Gauss number

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A complex integer $a+bi$, where $a$ and $b$ are arbitrary rational integers. Geometrically, the Gauss numbers form the lattice of all points with integral rational coordinates on the plane. Such numbers were first considered in 1832 by C.F. Gauss in his work on biquadratic residues. He also discovered the properties of the set $\Gamma$ of complex integers.

$\Gamma$ is an integral domain; its units (i.e. divisors of the unit element) are $1,-1,i,-i$, and there are no other units. One kind of primes (i.e. numbers that cannot be decomposed into a non-trivial product) of $\Gamma$ (the Gaussian primes) are the numbers of the form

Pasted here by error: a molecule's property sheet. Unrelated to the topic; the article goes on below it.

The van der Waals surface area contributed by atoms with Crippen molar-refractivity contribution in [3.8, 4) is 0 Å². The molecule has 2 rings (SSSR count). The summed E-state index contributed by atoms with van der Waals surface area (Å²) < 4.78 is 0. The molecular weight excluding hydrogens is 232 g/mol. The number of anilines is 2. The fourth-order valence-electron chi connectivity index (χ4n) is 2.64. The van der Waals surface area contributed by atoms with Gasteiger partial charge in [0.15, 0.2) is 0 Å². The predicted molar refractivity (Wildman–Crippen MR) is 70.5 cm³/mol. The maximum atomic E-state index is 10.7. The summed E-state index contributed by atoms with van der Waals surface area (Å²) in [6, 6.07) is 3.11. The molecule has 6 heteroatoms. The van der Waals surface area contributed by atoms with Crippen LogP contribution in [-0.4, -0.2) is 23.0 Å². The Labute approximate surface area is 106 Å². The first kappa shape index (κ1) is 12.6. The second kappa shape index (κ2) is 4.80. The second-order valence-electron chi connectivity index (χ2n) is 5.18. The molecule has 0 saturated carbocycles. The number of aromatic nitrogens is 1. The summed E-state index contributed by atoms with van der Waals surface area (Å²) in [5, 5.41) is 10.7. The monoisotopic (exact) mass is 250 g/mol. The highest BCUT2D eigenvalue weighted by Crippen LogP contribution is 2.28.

the norms (moduli) $N(\alpha)=a^2+b^2=p$ of which are rational prime numbers $p$ of the form $4n+1$ or $p=2$; the other kind are rational prime numbers of the form $4n+3$. Examples of Gaussian primes are $1+i$, $1+2i$, $3+4i$, $3$, $7$, etc.

Any number in $\Gamma$ can be uniquely decomposed into a product of primes in $\Gamma$, up to units and ordering. Domains with this property are called unique factorization domains or Gaussian rings (cf. also Factorial ring).

In the theory of biquadratic residues the Gaussian numbers were the first simple and important instance of an extension of the field of rational numbers.


[1] C.F. Gauss, "Disquisitiones Arithmeticae" , Yale Univ. Press (1966) (Translated from Latin)



[a1] G.H. Hardy, E.M. Wright, "An introduction to the theory of numbers" , Clarendon Press (1960) pp. Chapt. XV
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